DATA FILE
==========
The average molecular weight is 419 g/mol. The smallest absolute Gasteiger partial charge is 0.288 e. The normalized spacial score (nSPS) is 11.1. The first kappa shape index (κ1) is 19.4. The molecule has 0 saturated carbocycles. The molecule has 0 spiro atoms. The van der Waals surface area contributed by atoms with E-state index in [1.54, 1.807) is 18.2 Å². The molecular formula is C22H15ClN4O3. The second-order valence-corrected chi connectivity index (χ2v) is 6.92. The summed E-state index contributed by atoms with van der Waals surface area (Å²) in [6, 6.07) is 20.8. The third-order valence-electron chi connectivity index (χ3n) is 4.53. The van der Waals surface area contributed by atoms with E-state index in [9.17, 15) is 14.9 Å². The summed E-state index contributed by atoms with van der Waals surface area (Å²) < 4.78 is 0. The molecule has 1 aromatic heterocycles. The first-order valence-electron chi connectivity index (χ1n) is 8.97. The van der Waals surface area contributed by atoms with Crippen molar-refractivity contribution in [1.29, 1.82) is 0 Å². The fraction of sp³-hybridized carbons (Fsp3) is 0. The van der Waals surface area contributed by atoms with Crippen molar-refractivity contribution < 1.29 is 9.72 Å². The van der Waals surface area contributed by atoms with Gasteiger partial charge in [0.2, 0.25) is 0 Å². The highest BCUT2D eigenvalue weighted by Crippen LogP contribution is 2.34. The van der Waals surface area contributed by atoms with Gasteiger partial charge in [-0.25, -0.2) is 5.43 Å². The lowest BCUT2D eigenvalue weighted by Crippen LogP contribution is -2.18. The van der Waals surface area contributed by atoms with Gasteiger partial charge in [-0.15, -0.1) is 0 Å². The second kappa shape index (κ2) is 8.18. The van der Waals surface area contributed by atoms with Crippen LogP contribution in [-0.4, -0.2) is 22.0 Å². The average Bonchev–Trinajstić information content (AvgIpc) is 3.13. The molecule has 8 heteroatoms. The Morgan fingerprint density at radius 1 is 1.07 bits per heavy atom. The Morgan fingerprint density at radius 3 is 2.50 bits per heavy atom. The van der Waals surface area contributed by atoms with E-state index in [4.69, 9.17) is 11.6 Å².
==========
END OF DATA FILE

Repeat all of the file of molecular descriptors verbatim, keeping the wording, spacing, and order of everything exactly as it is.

The average molecular weight is 419 g/mol. The smallest absolute Gasteiger partial charge is 0.288 e. The normalized spacial score (nSPS) is 11.1. The first kappa shape index (κ1) is 19.4. The molecule has 0 saturated carbocycles. The molecule has 0 spiro atoms. The van der Waals surface area contributed by atoms with E-state index in [1.54, 1.807) is 18.2 Å². The molecular formula is C22H15ClN4O3. The second-order valence-corrected chi connectivity index (χ2v) is 6.92. The summed E-state index contributed by atoms with van der Waals surface area (Å²) in [6, 6.07) is 20.8. The third-order valence-electron chi connectivity index (χ3n) is 4.53. The van der Waals surface area contributed by atoms with E-state index in [9.17, 15) is 14.9 Å². The summed E-state index contributed by atoms with van der Waals surface area (Å²) < 4.78 is 0. The molecule has 1 aromatic heterocycles. The first-order valence-electron chi connectivity index (χ1n) is 8.97. The van der Waals surface area contributed by atoms with Crippen molar-refractivity contribution in [1.29, 1.82) is 0 Å². The fraction of sp³-hybridized carbons (Fsp3) is 0. The van der Waals surface area contributed by atoms with Crippen molar-refractivity contribution < 1.29 is 9.72 Å². The van der Waals surface area contributed by atoms with Gasteiger partial charge in [0.2, 0.25) is 0 Å². The highest BCUT2D eigenvalue weighted by Crippen LogP contribution is 2.34. The van der Waals surface area contributed by atoms with Gasteiger partial charge in [-0.25, -0.2) is 5.43 Å². The lowest BCUT2D eigenvalue weighted by Crippen LogP contribution is -2.18. The van der Waals surface area contributed by atoms with Gasteiger partial charge in [-0.15, -0.1) is 0 Å². The second kappa shape index (κ2) is 8.18. The van der Waals surface area contributed by atoms with Crippen LogP contribution in [-0.4, -0.2) is 22.0 Å². The average Bonchev–Trinajstić information content (AvgIpc) is 3.13. The molecule has 8 heteroatoms. The Morgan fingerprint density at radius 1 is 1.07 bits per heavy atom. The Morgan fingerprint density at radius 3 is 2.50 bits per heavy atom. The van der Waals surface area contributed by atoms with E-state index in [4.69, 9.17) is 11.6 Å².